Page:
Interestingly, spring cleaning also has several science-backed benefits for your mental and physical well being. According to a Scottish health survey, the practice can reduce stress and anxiety by up to 20%, as long as you spend at least 20 minutes cleaning. Clutter can also add to your stress and lower work productivity, but science says that a clean and neat desk can actually make you more productive in the long run.

Dust and pet dander can aggravate allergies and hay fever, but cleaning can help to reduce symptoms of asthma and chest tightness. A study from the Personality and Social Psychology Bulletin has also revealed that cleaning your home can improve your mood and even alleviate some of the symptoms of depression. Clearly, now is an excellent time to get out the scrubbing brush and the vacuum cleaner.Cleaning your home can improve your mood and even alleviate some of the symptoms of depression. Click To Tweet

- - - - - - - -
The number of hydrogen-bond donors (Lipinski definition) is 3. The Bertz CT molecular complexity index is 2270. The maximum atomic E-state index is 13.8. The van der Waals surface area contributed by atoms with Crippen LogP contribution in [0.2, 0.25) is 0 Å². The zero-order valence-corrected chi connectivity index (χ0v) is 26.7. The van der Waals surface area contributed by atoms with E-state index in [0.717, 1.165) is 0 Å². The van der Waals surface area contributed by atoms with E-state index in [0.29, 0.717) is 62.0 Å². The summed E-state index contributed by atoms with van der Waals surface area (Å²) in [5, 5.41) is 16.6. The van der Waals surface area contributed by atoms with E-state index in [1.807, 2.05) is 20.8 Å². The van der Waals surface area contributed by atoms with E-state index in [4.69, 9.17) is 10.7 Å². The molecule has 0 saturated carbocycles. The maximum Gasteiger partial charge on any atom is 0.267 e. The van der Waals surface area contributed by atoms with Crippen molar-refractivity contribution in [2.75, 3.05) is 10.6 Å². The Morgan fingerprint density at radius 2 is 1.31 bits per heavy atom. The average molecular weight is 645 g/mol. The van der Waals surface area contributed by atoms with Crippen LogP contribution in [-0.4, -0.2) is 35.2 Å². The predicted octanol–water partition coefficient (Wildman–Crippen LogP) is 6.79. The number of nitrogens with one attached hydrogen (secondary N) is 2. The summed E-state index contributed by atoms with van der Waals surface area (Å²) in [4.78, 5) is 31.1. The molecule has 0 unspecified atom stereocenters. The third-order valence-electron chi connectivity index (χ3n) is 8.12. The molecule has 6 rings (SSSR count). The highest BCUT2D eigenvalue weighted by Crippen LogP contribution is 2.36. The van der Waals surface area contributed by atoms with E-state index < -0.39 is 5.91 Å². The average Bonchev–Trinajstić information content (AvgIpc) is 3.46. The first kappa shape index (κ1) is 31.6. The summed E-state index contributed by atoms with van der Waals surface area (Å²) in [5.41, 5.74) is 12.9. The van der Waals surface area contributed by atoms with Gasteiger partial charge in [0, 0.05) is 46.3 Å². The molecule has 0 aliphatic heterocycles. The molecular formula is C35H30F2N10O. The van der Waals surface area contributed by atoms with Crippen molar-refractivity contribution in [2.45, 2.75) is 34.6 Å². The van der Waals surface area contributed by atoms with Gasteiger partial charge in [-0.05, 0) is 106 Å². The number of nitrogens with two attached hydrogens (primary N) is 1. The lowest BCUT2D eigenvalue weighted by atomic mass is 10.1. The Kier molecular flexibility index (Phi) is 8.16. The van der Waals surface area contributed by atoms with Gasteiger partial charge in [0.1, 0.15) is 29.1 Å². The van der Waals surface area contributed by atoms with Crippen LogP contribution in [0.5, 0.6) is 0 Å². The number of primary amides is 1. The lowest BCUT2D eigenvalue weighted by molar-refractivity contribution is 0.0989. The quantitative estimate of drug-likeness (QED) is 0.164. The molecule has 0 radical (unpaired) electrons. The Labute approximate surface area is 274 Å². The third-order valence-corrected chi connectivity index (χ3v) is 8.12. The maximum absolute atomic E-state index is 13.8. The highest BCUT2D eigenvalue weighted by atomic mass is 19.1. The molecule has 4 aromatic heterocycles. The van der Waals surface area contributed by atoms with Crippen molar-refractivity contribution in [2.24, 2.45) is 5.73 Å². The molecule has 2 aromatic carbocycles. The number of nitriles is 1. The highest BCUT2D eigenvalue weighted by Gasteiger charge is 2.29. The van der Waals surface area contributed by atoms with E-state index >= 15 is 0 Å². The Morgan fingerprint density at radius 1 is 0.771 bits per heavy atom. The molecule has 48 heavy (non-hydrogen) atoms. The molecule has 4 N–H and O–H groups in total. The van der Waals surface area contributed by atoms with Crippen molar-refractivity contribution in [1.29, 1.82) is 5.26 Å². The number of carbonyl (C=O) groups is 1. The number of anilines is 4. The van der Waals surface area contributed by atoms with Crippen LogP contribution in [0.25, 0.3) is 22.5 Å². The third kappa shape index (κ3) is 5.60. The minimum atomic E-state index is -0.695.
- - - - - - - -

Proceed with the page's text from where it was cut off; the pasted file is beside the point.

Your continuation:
Taking Advantage of the Extra Time

Photo by Volha Flaxeco, Unsplash

The current pandemic has presented the perfect conditions for a proper deep clean of your home. Many of us are now in unique positions where we have far fewer daily obligations to worry about than usual. This means that you can really get stuck in, move furniture around, and spread out as you clean. Now is the perfect time to get stuck into those jobs that you have been putting off for years!

You can begin by sweeping your walkways, patio, exterior windows, light fittings and patio furniture. From there, you can move on to washing the interior windows of your home, cleaning out cupboards and pantries, and deep-cleaning appliances and sinks. These are all easy tasks that you could rope your children into to keep them busy as well.

Making a List

Photo by Andy Fitzsimon, Unsplash

If you are feeling overwhelmed by the prospect of cleaning, why not make a list for yourself? Write down a wishlist of all the things you would like to clean and tidy up, starting with those tasks that are a top priority for you. Many experts find that cleaning bit by bit is more effective than doing the whole house at once. Take your time, and begin with the rooms or areas of your home that need the most attention.